Another problem is retaining trained people in Tenakee.

“Tenakee is pretty transient,” Merrill said.

The volunteers would like more consistent training, but that requires several hurdles. First, it isn’t easy for volunteers to leave their full time work to travel for training.

To bring in a trainer usually requires a minimum number of participants to make it worthwhile. Then they have to house the trainer, and provide food and transportation.

The issue of funding doesn’t end there. Equipment ages and needs to get replaced. The fire truck, Merrill said, is from 1976. In Tenakee, the ocean serves as the hydrant.

To pay for new equipment or training, the fire department has to do fundraising or go through grants.

The release the Tenakee fire department sent encouraged the community to keep prevention in mind, asking residents to take note of their household fire extinguishers’ locations, and to be careful with fire, candles, stoves and heaters.

The rest of Southeast

The Weekly reached out to other Southeast Alaska volunteer fire departments to see if they experienced similar issues.

Roger Williams, the chief in Angoon, said lack of equipment is a concern. Recently, Ketchikan gave Angoon a fire truck; their previous one was from 1978. The department has nine volunteers, but other community members will get involved as needed in case of a fire. Williams’ concern is whether people have the proper training or gear—especially gear.

“With the lack of equipment, it’s just scary,” Williams said. He’d like more sets of bunker gear for people’s protection.

Recently, there was a house fire in Kake. Kake fire chief Calvin Wilson said he could see the smoke from the house as he headed to the fire hall.

By the time he and Assistant Chief Kip Howard were on the scene, “flames were already shooting out the window.” Fortunately, no one was inside, and they were able to put the fire out.

“It’s a nightmare thinking what could happen … you never know what will transpire. It’s scary to think. Are we ready for a fire? It’s something we need to address to keep our community a little more safer,” Wilson said.

The department normally has a steady eight people who volunteer, but after the fire, its numbers swelled to 20 volunteers, closer to what they used to have.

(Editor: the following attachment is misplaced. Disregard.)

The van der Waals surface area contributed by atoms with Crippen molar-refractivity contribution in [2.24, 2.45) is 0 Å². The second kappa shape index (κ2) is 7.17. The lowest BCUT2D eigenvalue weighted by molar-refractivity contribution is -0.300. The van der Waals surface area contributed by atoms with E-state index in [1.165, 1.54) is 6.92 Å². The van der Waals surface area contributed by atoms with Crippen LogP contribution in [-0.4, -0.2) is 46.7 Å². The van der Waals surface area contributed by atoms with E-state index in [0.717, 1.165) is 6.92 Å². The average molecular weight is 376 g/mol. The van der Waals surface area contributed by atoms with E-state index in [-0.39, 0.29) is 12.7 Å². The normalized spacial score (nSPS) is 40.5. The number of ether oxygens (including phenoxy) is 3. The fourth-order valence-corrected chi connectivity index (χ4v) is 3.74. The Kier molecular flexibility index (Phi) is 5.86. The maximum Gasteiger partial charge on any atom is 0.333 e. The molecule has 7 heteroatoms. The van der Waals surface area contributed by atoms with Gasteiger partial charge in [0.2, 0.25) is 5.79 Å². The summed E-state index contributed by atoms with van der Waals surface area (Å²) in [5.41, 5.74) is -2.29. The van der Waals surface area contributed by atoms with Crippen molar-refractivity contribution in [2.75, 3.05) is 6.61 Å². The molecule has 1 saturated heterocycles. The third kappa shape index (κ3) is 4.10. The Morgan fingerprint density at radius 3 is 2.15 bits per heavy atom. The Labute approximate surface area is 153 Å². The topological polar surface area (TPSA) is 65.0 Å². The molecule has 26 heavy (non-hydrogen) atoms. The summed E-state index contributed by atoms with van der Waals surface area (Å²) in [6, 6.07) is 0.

“Hopefully this will open up the younger generation’s eyes as far as their fire department goes and volunteering,” Wilson said.

Right now, they only have 10 sets of functional bunker gear, and Wilson doesn’t trust their air packs, which are old. To equip the next generation, they’ll need more equipment and more training.

Exploring options

Training and Education Bureau Supervisor for the Department of Fire and Life Safety Jan Mitchell said these issues are common in not just Southeast Alaska but also other rural areas in the state.

She had a variety of resources to recommend.

She brought up the Alaska Fire Conference, which is being held in Sitka this year Sept. 25-30, which will have leadership and safety training. There are cost share opportunities for travel for this event. It’s an opportunity for fire chiefs to gain more experience and network with other communities.

Fire departments can work together to come up with more effective ways to manage their departments; she gave Craig, Klawock and Hydaburg as an example, where they divvy up duties like grant writing, training and other administrative tasks between the three departments.

Like the Tenakee release, Mitchell also emphasized preventive measures for the community to take so fires aren’t problems in the first place, like installing smoke and carbon monoxide detectors.

“They are under stress to provide for their communities and families,” she said of volunteer fire fighters, commenting that they are in a tough spot trying to cover the expenses of training and equipment.

“We have resources with thumb-drives with information with grant opportunities, and other resources with the hands-on training,” she said. Fire departments should contact the Training and Education Bureau for more information.

Mitchell recommended speaking with Steve Schreck, the Rural Fire Training Specialist, at (907) 269-6083 who can discuss individual fire departments’ options.

Contact Capital City Weekly staff writer Clara Miller at